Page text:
The 400 users attending Networks3, 3Com's European user group conference in Monte Carlo last week, weren't in the mood for gambling on technology.
In spite of the dazzling sunshine those attending - which included at least 30 UK users - kept their eyes wide open to the realities of 3Com's hard sell on voice/data convergence. They reacted with a noisy buzz of questions to each other and 3Com on their concerns for reliability, security, actual benefits and manageability.
From an audience poll, which presumed that everyone voted, more than three-quarters of the delegates said they were curious enough to make a voice over IP phone call, but only a handful were considering going further fast.
Only one third of the voters were considering beginning a convergence project in the next year.
A similar amount will consider deployment in two years and just over 27 per cent are waiting at least five years. More than three per cent said they would never converge and almost 10 per cent were still unsure about what convergence actually means.
Peter Mills, head of networking operations and systems at the University of Manchester, had a typical concern.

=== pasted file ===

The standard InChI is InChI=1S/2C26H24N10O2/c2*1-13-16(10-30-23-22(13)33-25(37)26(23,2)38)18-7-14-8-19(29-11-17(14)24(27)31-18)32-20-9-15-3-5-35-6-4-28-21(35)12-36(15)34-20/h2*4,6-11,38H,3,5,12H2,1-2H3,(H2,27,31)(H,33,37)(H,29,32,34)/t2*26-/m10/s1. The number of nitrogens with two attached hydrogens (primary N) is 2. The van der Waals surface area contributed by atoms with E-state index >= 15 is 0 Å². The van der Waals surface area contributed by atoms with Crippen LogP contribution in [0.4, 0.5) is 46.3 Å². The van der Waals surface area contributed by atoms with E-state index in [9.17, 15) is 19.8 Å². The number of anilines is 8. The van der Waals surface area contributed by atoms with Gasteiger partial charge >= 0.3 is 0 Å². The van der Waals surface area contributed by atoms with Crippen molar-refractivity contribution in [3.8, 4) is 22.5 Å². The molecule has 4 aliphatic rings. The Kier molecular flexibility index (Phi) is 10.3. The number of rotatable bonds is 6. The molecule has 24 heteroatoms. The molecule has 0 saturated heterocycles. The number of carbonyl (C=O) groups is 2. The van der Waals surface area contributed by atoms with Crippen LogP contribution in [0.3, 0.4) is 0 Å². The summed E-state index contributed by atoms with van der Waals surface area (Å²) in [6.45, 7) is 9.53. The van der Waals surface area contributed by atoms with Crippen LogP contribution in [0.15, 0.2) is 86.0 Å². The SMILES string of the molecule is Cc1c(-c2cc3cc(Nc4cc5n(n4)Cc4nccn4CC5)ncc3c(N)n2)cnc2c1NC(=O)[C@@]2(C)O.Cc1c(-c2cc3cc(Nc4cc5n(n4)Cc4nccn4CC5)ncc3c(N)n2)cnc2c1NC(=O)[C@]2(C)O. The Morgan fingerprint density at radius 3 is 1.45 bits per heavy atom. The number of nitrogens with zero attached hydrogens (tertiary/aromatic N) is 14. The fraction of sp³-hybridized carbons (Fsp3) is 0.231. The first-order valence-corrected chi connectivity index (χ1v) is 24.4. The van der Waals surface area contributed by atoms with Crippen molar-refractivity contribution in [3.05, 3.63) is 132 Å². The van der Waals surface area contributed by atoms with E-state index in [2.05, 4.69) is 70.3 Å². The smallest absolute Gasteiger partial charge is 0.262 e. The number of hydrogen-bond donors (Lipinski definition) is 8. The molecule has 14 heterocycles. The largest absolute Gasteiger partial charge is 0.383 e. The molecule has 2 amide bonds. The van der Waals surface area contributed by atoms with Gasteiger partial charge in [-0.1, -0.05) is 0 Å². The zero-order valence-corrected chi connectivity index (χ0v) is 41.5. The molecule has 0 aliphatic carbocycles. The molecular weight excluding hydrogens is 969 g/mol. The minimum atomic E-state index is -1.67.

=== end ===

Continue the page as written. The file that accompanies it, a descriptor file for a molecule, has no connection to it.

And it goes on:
"Ideally we don't want to buy another PBX that will cost enough for 12 years but become obsolete in three. But there are no scalable alternatives available yet," he said.
Dealing his cards for convergence, 3Com's chief technology officer, John Hart, predicted that the next five years would achieve as much advancement in voice/data integration as the last 100 years achieved in telephone technology.
But, his arguments for convergence were peppered with more promises than concrete products. He believes that the key is to first prepare the Lan, which he loosely refers to as the "first and last mile" and let the telcos take care of the Wan.
"The benefits for users will be getting rid of the costs and the time needed looking after two separate networks," he said. "Bandwidth and prioritisation is the key. Ethernet isn't really enough to carry voice and data but you can do a lot with Fast Ethernet if you set up two levels of prioritisation on the network."
But the products are currently lacking. 3Com's recently acquired IP PBX - the NBX 100 - can only support a small number of users.
For more stories see 21 April issue of Network News UK
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